Efforts Offer Substance Abuse and Mental Health Treatment to American Indian Youth, Diabetes Management Education to Blacks, Bilingual Health Information to Hispanics
The following highlights recent efforts and initiatives that seek to reduce racial and ethnic health disparities.
- Bemidji, Minn.: The White Earth Band of Chippewa will soon begin the development of a substance abuse and mental health treatment center for American Indian youth, the AP/St. Paul Pioneer Press reports. The center will treat children ages 12 to 18. The band purchased a 40-acre facility to house the center and will spend more than $8 million on renovations (AP/St. Paul Pioneer Press, 7/9).
CMS: Beginning next month, CMS will expand a nationwide diabetes awareness project for elderly and black Medicare beneficiaries. The initiative, which was tested with the Every Diabetic Counts project, enlists community health workers' family members, volunteers, faith-based organizations, media and other residents to help Medicare beneficiaries better manage diabetes. CMS' Quality Improvement Organizations will offer no-cost diabetes management education and other programs to beneficiaries in an effort to improve outcomes. The program also will train beneficiaries to exercise, request feet examinations from their physicians and check their own feet daily. It also will emphasize weight-loss, medication adherence, dental and eye exams, and other health issues (CMS release, 7/7).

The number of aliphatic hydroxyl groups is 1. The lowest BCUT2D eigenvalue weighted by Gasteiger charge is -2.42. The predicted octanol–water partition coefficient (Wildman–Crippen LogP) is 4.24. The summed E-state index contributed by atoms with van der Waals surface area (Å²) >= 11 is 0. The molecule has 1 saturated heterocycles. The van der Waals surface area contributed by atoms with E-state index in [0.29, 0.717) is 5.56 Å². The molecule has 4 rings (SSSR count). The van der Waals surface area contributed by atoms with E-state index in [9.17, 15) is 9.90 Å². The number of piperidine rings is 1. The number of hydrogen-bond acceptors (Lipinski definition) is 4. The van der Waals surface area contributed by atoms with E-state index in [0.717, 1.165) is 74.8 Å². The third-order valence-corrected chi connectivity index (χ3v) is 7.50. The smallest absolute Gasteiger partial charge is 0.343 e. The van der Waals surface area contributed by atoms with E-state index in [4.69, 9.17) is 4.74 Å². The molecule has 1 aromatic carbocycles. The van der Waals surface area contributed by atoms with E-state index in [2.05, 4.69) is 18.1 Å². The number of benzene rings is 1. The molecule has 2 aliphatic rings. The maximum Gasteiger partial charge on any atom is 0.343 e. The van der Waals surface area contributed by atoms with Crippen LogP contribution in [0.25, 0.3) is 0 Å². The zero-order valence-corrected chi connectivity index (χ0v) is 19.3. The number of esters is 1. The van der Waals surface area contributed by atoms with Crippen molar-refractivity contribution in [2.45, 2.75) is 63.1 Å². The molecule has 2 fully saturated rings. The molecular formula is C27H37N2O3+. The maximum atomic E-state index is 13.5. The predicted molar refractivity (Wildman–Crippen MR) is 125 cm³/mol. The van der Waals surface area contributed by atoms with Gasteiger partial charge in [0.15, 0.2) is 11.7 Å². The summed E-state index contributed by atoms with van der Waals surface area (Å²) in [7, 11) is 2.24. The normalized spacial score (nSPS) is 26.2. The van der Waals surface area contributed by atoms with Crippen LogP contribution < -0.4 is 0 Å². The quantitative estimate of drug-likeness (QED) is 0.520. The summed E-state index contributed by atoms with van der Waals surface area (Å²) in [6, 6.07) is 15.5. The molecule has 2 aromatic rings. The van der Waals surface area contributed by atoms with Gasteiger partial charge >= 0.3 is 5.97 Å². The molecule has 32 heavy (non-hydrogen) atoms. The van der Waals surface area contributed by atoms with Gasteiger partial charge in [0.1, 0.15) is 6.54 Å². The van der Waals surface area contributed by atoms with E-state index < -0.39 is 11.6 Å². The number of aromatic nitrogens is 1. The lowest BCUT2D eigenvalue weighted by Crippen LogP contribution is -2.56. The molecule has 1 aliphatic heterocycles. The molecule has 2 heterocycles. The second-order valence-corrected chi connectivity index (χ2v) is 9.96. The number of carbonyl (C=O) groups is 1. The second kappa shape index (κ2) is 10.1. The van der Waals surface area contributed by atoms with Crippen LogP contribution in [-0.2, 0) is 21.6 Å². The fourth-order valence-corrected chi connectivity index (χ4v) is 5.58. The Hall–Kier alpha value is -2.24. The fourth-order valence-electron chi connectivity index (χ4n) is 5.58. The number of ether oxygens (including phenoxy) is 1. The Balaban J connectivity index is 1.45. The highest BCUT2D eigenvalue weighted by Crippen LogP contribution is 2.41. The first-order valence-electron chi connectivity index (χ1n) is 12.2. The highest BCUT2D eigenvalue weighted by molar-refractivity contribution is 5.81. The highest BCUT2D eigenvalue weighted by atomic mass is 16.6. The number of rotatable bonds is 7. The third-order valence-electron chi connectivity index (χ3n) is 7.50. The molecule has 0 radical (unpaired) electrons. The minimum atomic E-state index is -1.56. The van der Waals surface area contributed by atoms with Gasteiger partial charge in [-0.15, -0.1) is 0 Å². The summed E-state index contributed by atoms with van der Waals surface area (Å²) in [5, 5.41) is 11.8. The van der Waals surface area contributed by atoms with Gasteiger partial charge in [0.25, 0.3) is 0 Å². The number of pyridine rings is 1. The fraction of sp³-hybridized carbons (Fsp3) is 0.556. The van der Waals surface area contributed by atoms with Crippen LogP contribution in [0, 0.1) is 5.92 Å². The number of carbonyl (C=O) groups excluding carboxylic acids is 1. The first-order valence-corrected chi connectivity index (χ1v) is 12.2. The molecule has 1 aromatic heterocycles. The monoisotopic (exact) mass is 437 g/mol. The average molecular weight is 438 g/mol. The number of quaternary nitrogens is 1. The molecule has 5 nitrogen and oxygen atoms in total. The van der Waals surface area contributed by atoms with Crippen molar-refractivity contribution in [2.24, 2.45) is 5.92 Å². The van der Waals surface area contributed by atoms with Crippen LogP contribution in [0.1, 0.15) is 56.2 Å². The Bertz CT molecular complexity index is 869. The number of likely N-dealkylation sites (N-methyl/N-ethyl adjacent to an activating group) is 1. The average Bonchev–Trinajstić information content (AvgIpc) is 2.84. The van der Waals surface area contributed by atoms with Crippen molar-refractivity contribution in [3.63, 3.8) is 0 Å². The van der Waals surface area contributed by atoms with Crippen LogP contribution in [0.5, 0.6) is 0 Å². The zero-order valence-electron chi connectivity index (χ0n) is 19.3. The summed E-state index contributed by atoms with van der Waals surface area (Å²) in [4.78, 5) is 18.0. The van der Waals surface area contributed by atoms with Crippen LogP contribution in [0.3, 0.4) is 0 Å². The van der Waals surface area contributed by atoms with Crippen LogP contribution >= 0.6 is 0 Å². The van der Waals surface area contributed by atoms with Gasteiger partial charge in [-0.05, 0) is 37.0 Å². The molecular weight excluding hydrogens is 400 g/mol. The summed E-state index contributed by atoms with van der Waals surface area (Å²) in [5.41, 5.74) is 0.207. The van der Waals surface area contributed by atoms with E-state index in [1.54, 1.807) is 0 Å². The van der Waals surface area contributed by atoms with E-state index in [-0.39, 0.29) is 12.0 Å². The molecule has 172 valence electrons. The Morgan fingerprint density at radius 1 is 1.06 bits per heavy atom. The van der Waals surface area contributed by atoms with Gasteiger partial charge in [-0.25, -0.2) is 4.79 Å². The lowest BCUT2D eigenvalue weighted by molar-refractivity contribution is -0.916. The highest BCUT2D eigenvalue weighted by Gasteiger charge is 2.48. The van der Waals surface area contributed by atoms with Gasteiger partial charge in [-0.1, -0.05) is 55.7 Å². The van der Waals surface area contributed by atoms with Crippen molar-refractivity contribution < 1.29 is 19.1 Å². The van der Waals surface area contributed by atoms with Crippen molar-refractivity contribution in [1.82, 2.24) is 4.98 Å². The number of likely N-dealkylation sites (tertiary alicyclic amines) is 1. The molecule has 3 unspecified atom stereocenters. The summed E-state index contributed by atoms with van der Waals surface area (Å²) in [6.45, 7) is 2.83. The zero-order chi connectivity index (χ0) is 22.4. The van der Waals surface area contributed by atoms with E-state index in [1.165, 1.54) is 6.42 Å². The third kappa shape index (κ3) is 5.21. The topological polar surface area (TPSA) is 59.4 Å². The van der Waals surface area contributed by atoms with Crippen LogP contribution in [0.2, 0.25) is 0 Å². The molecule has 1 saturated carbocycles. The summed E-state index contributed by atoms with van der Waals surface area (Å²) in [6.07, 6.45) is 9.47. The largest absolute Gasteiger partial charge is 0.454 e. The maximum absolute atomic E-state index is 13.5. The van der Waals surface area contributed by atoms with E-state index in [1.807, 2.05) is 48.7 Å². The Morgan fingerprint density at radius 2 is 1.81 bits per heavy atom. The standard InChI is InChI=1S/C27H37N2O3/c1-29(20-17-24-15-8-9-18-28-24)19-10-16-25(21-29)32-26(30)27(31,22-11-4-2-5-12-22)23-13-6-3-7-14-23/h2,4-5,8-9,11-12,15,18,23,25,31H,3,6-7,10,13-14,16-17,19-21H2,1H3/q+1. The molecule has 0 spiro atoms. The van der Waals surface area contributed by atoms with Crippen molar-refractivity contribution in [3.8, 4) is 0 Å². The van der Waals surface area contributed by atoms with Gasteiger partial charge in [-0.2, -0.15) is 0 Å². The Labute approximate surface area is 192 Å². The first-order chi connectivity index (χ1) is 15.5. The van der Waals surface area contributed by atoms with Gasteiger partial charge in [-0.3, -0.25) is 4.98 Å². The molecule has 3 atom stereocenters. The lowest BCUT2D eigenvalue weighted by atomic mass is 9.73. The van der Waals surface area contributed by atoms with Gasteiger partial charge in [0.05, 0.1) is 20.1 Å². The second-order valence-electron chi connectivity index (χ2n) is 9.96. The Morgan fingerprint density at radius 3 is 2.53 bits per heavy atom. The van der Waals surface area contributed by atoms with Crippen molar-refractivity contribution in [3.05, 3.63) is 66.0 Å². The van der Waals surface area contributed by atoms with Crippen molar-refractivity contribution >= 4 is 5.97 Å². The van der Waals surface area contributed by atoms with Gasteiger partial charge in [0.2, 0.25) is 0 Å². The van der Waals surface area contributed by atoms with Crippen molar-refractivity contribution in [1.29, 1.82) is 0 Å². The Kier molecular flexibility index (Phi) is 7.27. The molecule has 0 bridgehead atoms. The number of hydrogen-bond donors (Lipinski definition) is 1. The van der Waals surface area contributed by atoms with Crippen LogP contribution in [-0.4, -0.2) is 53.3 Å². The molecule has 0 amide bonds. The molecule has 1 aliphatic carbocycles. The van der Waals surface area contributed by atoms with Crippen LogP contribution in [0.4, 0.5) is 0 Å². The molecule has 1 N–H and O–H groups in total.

National Alliance for Hispanic Health: A toll-free hotline, Su Familia, from the alliance offers bilingual health information and helps direct callers to appropriate health services, Triage/Chicago Tribune reports. The alliance also has a hotline specifically for pregnant women that refers callers to prenatal care that is culturally and linguistically sensitive (Graham, Triage/Chicago Tribune, 7/7).
- Rapid City, S.D.: The National Cancer Institute has reauthorized a multiyear grant to fund the Rapid City Walking Forward program, which studies cancer disparities among American Indians, the Rapid City Journal reports. The five-year program researches effective screening programs and treatment options for American Indians (Rapid City Journal, 7/4).
- Tampa, Fla.: Assistant U.S. Surgeon General Marilyn Gaston and psychologist Gayle Porter next month will launch the Prime Time Sister Circles, which seeks to improve health among black women, WFLA Channel 8 reports. Gaston and Porter co-wrote the book "Prime Time: The African American Woman's Complete Guide to Midlife Health and Wellness." The no-cost, 12-week education series will include informational sessions designed to help black women manage chronic diseases such as diabetes, obesity and depression. The groups will meet weekly at local schools and churches to discuss health topics such as healthy eating, fitness, disease prevention and lifestyle changes. Currently, the program is looking for women to participate in a three-day training program to lead the discussions. The Web site Healthy-Together.org is offering more information on the program and seeking volunteers (Maher, WFLA Channel 8, 7/3).